When the journal of Occupational and Environmental Medicine published a paper, “Maternal occupation and the risk of birth defects: an overview from the National Birth Defects Prevention Study,” Reuters Health was ready to report on it.
But when the published study stated, for example, that “The results of this study indicate that women working as janitors have a significantly increased risk of giving birth to a child with (certain birth defects),” Reuters Health understandably and appropriately asked the authors to provide the absolute numbers.
Reuters Health executive editor Ivan Oransky told me: “I even went as far as doing my own calculations based on some of the tables (in the published study), and having the reporter run it by them to make sure I was getting it right.” Oransky said the author responded: “We do not express our results in these terms. …We do not feel it is prudent to publish the sentence below based on these results.” (The researcher is referring to a sentence that Reuters drafted including the absolute risk calculations that Reuters did on its own.)
So Oransky decided it wasn’t prudent to publish a story on the study.
Good for Reuters Health. This little episode raises several important points in my mind:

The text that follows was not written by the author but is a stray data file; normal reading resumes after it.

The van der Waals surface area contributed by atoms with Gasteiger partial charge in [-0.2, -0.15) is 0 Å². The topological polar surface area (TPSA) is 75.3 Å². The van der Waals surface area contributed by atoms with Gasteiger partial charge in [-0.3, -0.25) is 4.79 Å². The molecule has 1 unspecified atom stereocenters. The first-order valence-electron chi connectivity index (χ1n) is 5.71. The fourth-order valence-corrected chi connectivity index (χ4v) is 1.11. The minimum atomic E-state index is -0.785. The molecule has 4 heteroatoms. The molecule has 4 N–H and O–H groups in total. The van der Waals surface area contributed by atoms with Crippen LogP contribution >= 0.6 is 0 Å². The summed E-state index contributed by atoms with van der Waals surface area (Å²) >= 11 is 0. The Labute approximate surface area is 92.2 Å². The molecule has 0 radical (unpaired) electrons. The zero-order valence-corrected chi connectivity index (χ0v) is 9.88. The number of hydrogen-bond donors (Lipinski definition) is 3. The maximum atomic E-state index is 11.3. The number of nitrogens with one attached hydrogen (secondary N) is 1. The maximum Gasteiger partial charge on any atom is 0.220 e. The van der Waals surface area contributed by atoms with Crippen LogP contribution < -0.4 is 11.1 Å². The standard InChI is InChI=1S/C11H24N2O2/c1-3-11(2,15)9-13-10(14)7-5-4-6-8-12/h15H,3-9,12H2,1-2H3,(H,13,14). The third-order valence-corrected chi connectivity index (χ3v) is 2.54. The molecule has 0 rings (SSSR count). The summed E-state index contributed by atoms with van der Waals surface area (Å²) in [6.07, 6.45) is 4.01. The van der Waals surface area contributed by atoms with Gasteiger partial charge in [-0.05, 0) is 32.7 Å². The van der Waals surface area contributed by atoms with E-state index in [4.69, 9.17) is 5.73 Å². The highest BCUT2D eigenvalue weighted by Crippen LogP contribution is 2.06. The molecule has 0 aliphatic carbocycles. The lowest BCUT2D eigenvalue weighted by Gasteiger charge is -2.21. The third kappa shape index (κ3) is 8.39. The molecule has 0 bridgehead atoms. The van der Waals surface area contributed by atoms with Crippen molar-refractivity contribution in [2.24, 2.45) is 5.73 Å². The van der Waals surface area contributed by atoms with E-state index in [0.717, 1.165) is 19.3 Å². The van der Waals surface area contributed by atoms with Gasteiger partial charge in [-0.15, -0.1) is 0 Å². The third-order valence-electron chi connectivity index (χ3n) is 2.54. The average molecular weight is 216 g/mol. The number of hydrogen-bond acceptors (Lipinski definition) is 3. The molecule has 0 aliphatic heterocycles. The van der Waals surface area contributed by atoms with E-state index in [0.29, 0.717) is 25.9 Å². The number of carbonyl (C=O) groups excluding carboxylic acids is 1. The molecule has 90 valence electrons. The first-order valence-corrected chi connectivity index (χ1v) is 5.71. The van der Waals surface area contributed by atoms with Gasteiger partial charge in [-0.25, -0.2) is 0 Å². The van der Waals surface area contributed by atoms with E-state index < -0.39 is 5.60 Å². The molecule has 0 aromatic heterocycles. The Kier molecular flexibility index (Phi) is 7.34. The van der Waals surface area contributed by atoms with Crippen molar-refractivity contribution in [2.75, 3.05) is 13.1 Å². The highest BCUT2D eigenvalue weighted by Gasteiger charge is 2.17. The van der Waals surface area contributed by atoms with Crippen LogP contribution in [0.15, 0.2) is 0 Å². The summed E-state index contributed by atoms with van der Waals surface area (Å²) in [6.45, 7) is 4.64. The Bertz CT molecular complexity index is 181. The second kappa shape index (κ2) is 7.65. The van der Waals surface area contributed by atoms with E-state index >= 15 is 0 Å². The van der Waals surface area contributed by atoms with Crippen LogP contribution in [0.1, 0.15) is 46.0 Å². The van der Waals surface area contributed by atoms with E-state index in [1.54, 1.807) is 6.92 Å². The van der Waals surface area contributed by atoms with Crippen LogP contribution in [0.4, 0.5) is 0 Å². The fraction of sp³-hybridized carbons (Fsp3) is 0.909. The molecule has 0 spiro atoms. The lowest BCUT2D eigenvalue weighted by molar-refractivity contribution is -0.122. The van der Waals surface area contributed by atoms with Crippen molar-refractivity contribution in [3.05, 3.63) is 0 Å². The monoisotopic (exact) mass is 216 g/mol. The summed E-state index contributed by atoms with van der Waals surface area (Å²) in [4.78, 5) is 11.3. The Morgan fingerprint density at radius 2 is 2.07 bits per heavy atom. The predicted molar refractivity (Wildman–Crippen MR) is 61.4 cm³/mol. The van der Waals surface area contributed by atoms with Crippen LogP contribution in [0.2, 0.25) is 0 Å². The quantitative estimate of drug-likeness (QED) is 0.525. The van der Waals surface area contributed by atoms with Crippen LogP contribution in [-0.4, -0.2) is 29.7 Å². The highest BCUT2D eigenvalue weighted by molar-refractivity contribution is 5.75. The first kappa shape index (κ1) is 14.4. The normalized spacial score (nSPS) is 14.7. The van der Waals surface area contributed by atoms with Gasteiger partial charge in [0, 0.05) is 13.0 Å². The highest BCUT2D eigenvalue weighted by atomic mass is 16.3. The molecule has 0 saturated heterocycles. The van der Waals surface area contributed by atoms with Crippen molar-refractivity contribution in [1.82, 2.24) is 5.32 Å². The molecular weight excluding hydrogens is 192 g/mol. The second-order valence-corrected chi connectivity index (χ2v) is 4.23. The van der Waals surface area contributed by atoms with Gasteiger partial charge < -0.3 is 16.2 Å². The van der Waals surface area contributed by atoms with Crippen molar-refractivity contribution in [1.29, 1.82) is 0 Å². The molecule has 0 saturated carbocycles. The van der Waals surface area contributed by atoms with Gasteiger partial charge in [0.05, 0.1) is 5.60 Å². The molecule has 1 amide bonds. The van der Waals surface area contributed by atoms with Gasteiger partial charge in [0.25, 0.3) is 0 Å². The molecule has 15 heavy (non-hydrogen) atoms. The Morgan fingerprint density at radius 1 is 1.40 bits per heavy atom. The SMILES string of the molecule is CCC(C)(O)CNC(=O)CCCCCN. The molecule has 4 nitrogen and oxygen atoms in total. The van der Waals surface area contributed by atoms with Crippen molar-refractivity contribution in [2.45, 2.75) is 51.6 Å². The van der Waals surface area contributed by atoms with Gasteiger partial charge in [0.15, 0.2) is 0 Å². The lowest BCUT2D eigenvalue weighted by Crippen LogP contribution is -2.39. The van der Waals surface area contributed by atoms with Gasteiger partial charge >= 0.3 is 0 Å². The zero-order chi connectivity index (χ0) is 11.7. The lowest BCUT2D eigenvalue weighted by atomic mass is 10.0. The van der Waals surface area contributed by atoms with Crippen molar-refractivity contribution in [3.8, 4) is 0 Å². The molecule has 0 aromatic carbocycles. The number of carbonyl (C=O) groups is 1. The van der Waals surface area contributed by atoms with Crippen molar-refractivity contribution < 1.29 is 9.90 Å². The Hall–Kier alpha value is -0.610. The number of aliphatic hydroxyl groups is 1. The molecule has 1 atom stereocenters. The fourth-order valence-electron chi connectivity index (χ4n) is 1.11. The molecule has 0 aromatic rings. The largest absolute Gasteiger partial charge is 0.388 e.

Researchers love to get publicity for their work. If they don’t take the time to answer basic statistical questions about their work, then their work shouldn’t be publicized.
This study received federal government support. The authors displayed a pretty smug attitude for folks getting taxpayer support for their work.
Journals should take some responsibility as well. This particular journal published a bold sidebar box labeled, “What This Paper Adds.” The “significantly increased risk” language appears in that box. The journal chose to highlight that finding. Why didn’t the journal demand the absolute numbers? Will that journal do anything about a published author refusing to provide data to a reputable news organization?